22 April 2016
Jersey’s Planning Applications Committee yesterday considered two applications for new businesses in the countryside.
The committee approved application P/2016/0009 for the development of agricultural land in St Martin to create a race horse training and livery business.
The applicant asked permission to build a number of facilities for the business, including a store, tack room, parking, existing sand school and yard in fields near La Rue des Buttes. Four stables were recently built on the site without the need for planning permission.
The applicants plan to keep 12 horses on site. Eight will be race horses, and four will be livery.
26 objections were raised to the proposed development. These included concerns about building permanent structures in an agricultural field, the loss of an agricultural field, and the impact on a quiet country lane.
The application also attracted six letters of support noting the need for facilities for racehorses, the benefits of horse racing to the island, the need for young trainers and the compatibility of the business with the character of the countryside.
The committee acknowledged the balance to be struck between supporting the rural economy and avoiding an unacceptable potential impact on the countryside, but saw a need to support diversification of the rural economy. They asked for permanent features of the application (such as hard standings) to be removed from the permission.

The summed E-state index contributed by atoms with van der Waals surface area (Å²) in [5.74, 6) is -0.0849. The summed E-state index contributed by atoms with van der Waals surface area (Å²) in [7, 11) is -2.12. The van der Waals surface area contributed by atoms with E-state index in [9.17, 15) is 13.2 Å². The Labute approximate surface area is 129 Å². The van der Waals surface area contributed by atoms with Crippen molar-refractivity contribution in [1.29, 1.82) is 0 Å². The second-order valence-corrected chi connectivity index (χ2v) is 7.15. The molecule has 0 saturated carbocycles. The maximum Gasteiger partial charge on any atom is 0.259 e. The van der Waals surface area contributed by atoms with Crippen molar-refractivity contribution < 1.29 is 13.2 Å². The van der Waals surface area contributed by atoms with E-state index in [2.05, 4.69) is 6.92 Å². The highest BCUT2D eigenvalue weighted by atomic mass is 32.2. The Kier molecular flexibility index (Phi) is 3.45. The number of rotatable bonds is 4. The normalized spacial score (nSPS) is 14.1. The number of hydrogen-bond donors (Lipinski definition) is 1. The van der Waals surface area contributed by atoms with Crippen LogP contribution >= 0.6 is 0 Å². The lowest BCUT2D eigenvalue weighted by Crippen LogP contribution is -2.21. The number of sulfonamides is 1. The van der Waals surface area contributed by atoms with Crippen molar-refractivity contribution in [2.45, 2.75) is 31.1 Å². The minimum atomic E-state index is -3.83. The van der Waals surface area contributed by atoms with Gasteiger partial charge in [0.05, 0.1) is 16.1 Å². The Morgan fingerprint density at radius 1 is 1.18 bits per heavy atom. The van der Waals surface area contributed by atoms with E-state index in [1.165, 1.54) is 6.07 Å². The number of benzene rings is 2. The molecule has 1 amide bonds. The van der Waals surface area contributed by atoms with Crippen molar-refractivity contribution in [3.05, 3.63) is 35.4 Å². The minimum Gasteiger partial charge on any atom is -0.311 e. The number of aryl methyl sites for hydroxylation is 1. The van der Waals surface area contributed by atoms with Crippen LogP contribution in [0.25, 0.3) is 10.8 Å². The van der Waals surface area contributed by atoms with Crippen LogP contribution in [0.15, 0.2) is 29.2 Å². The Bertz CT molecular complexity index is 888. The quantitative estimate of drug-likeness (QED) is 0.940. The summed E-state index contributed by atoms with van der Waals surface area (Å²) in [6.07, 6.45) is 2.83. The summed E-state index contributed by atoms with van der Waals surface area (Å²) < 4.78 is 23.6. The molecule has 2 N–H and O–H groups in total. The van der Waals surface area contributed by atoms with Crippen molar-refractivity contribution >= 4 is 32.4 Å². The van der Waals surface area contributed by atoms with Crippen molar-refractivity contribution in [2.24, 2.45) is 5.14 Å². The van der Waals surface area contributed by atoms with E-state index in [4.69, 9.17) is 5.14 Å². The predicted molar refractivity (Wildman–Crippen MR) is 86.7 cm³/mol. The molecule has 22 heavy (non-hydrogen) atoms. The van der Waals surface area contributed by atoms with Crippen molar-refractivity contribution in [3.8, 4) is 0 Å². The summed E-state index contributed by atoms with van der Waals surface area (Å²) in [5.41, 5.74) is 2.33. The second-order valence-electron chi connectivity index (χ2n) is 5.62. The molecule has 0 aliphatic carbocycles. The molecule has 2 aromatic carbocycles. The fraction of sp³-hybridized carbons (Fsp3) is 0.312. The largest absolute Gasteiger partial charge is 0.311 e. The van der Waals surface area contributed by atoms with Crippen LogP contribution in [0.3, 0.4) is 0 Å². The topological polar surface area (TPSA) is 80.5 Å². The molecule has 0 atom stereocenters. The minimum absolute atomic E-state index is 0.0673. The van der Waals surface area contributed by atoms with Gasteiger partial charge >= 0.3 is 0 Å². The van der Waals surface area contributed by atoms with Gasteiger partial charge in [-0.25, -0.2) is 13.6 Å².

Dogs in Grouville
The committee also considered a request to reconsider a planning application (P/2015/1830) to use an agricultural field in Grouville for dog training.
The applicants wanted to keep a field on La Rue de la Lourderie for growing crops, and to introduce a secondary use as a dog training area.
The application received 35 letters of objection and ten in favour of the change of use.
Objectors were concerned about increased noise and disturbance and the general impact on quiet country lanes and the quality of life for surrounding residents.
The department shared concerns about possible increased traffic and what it described as the ‘domestication of an agricultural field’ in the parking areas.
The committee decided that the scheme didn’t fit with the Island Plan policy of limiting development in the Green Zone and safeguarding agricultural land.